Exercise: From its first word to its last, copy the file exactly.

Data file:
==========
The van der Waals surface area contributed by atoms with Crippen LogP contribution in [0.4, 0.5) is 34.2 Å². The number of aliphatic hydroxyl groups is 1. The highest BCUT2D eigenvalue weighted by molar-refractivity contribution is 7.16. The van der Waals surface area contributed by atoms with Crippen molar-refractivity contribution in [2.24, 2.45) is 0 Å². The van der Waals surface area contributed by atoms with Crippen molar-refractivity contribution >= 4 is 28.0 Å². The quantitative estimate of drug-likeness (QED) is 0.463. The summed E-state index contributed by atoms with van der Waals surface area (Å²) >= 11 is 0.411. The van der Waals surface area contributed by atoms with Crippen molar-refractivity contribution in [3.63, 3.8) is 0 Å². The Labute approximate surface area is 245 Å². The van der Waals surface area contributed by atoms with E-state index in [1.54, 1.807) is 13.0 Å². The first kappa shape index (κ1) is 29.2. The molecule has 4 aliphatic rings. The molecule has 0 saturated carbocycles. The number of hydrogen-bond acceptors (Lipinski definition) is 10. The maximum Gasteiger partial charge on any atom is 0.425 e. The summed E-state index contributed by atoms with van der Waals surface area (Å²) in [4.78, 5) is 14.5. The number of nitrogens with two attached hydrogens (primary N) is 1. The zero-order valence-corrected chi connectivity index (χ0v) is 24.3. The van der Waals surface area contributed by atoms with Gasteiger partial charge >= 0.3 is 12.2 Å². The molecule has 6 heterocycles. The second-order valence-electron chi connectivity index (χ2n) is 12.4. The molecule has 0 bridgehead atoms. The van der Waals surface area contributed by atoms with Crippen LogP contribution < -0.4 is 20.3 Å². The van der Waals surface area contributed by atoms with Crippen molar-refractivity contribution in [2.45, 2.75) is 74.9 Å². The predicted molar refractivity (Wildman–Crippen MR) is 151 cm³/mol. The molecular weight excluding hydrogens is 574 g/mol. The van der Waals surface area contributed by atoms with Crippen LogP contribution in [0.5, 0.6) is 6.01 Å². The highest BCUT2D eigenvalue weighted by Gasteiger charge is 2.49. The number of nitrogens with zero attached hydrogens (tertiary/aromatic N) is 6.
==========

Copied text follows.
The van der Waals surface area contributed by atoms with Crippen LogP contribution in [0.4, 0.5) is 34.2 Å². The number of aliphatic hydroxyl groups is 1. The highest BCUT2D eigenvalue weighted by molar-refractivity contribution is 7.16. The van der Waals surface area contributed by atoms with Crippen molar-refractivity contribution in [2.24, 2.45) is 0 Å². The van der Waals surface area contributed by atoms with Crippen molar-refractivity contribution >= 4 is 28.0 Å². The quantitative estimate of drug-likeness (QED) is 0.463. The summed E-state index contributed by atoms with van der Waals surface area (Å²) >= 11 is 0.411. The van der Waals surface area contributed by atoms with Crippen molar-refractivity contribution in [3.63, 3.8) is 0 Å². The Labute approximate surface area is 245 Å². The van der Waals surface area contributed by atoms with E-state index in [1.54, 1.807) is 13.0 Å². The first kappa shape index (κ1) is 29.2. The molecule has 4 aliphatic rings. The molecule has 0 saturated carbocycles. The number of hydrogen-bond acceptors (Lipinski definition) is 10. The maximum Gasteiger partial charge on any atom is 0.425 e. The summed E-state index contributed by atoms with van der Waals surface area (Å²) in [4.78, 5) is 14.5. The number of nitrogens with two attached hydrogens (primary N) is 1. The zero-order valence-corrected chi connectivity index (χ0v) is 24.3. The van der Waals surface area contributed by atoms with Gasteiger partial charge >= 0.3 is 12.2 Å². The molecule has 6 heterocycles. The second-order valence-electron chi connectivity index (χ2n) is 12.4. The molecule has 0 bridgehead atoms. The van der Waals surface area contributed by atoms with Crippen LogP contribution < -0.4 is 20.3 Å². The van der Waals surface area contributed by atoms with Crippen molar-refractivity contribution in [2.45, 2.75) is 74.9 Å². The predicted molar refractivity (Wildman–Crippen MR) is 151 cm³/mol. The molecular weight excluding hydrogens is 574 g/mol. The van der Waals surface area contributed by atoms with Crippen LogP contribution in [0.5, 0.6) is 6.01 Å². The highest BCUT2D eigenvalue weighted by Gasteiger charge is 2.49. The number of nitrogens with zero attached hydrogens (tertiary/aromatic N) is 6.